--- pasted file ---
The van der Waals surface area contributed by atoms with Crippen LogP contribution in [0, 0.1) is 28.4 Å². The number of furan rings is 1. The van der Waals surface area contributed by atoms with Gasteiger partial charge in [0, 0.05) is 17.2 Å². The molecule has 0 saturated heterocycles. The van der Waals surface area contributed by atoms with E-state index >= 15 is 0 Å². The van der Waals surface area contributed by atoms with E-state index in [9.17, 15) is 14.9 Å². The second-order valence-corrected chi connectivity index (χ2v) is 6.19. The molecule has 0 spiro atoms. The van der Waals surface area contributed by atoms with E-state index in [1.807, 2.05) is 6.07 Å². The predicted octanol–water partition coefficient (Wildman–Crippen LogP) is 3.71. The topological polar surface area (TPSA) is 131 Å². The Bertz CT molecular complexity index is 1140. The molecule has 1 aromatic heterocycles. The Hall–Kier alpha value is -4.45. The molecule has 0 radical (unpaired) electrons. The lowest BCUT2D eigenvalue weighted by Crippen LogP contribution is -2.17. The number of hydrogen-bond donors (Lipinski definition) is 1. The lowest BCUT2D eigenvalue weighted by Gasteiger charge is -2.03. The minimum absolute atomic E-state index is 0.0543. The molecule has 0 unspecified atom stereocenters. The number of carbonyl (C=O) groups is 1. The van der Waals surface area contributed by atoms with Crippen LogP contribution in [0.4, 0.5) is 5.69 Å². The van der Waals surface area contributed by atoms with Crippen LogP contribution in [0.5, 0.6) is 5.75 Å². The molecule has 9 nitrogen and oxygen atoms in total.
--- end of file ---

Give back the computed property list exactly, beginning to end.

The van der Waals surface area contributed by atoms with Crippen LogP contribution in [0, 0.1) is 28.4 Å². The number of furan rings is 1. The van der Waals surface area contributed by atoms with Gasteiger partial charge in [0, 0.05) is 17.2 Å². The molecule has 0 saturated heterocycles. The van der Waals surface area contributed by atoms with E-state index >= 15 is 0 Å². The van der Waals surface area contributed by atoms with E-state index in [9.17, 15) is 14.9 Å². The second-order valence-corrected chi connectivity index (χ2v) is 6.19. The molecule has 0 spiro atoms. The van der Waals surface area contributed by atoms with E-state index in [1.807, 2.05) is 6.07 Å². The predicted octanol–water partition coefficient (Wildman–Crippen LogP) is 3.71. The topological polar surface area (TPSA) is 131 Å². The Bertz CT molecular complexity index is 1140. The molecule has 1 aromatic heterocycles. The Hall–Kier alpha value is -4.45. The molecule has 0 radical (unpaired) electrons. The lowest BCUT2D eigenvalue weighted by Crippen LogP contribution is -2.17. The number of hydrogen-bond donors (Lipinski definition) is 1. The lowest BCUT2D eigenvalue weighted by Gasteiger charge is -2.03. The minimum absolute atomic E-state index is 0.0543. The molecule has 0 unspecified atom stereocenters. The number of carbonyl (C=O) groups is 1. The van der Waals surface area contributed by atoms with Crippen LogP contribution in [0.4, 0.5) is 5.69 Å². The van der Waals surface area contributed by atoms with Crippen LogP contribution in [0.5, 0.6) is 5.75 Å². The molecule has 9 nitrogen and oxygen atoms in total.